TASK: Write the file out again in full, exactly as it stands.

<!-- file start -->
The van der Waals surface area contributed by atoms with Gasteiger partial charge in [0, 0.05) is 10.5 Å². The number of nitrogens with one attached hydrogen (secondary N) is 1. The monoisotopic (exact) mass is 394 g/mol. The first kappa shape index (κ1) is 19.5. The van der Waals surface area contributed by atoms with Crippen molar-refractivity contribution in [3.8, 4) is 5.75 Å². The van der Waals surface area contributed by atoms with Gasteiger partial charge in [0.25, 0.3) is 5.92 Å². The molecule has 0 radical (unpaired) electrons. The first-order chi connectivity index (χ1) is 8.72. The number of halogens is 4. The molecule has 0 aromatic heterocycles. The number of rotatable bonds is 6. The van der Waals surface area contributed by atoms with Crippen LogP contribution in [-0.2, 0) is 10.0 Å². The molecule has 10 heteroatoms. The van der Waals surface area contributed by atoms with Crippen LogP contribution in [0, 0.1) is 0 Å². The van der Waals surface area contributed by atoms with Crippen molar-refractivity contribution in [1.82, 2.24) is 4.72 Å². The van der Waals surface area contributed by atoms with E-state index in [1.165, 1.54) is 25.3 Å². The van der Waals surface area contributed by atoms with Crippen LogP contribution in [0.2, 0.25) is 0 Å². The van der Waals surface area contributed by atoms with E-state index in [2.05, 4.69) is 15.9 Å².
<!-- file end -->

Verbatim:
The van der Waals surface area contributed by atoms with Gasteiger partial charge in [0, 0.05) is 10.5 Å². The number of nitrogens with one attached hydrogen (secondary N) is 1. The monoisotopic (exact) mass is 394 g/mol. The first kappa shape index (κ1) is 19.5. The van der Waals surface area contributed by atoms with Crippen molar-refractivity contribution in [3.8, 4) is 5.75 Å². The van der Waals surface area contributed by atoms with Gasteiger partial charge in [0.25, 0.3) is 5.92 Å². The molecule has 0 radical (unpaired) electrons. The first-order chi connectivity index (χ1) is 8.72. The number of halogens is 4. The molecule has 0 aromatic heterocycles. The number of rotatable bonds is 6. The van der Waals surface area contributed by atoms with Crippen LogP contribution in [-0.2, 0) is 10.0 Å². The molecule has 10 heteroatoms. The van der Waals surface area contributed by atoms with Crippen LogP contribution in [0, 0.1) is 0 Å². The van der Waals surface area contributed by atoms with Crippen molar-refractivity contribution in [1.82, 2.24) is 4.72 Å². The van der Waals surface area contributed by atoms with E-state index in [1.165, 1.54) is 25.3 Å². The van der Waals surface area contributed by atoms with Crippen LogP contribution in [0.2, 0.25) is 0 Å². The van der Waals surface area contributed by atoms with E-state index in [2.05, 4.69) is 15.9 Å².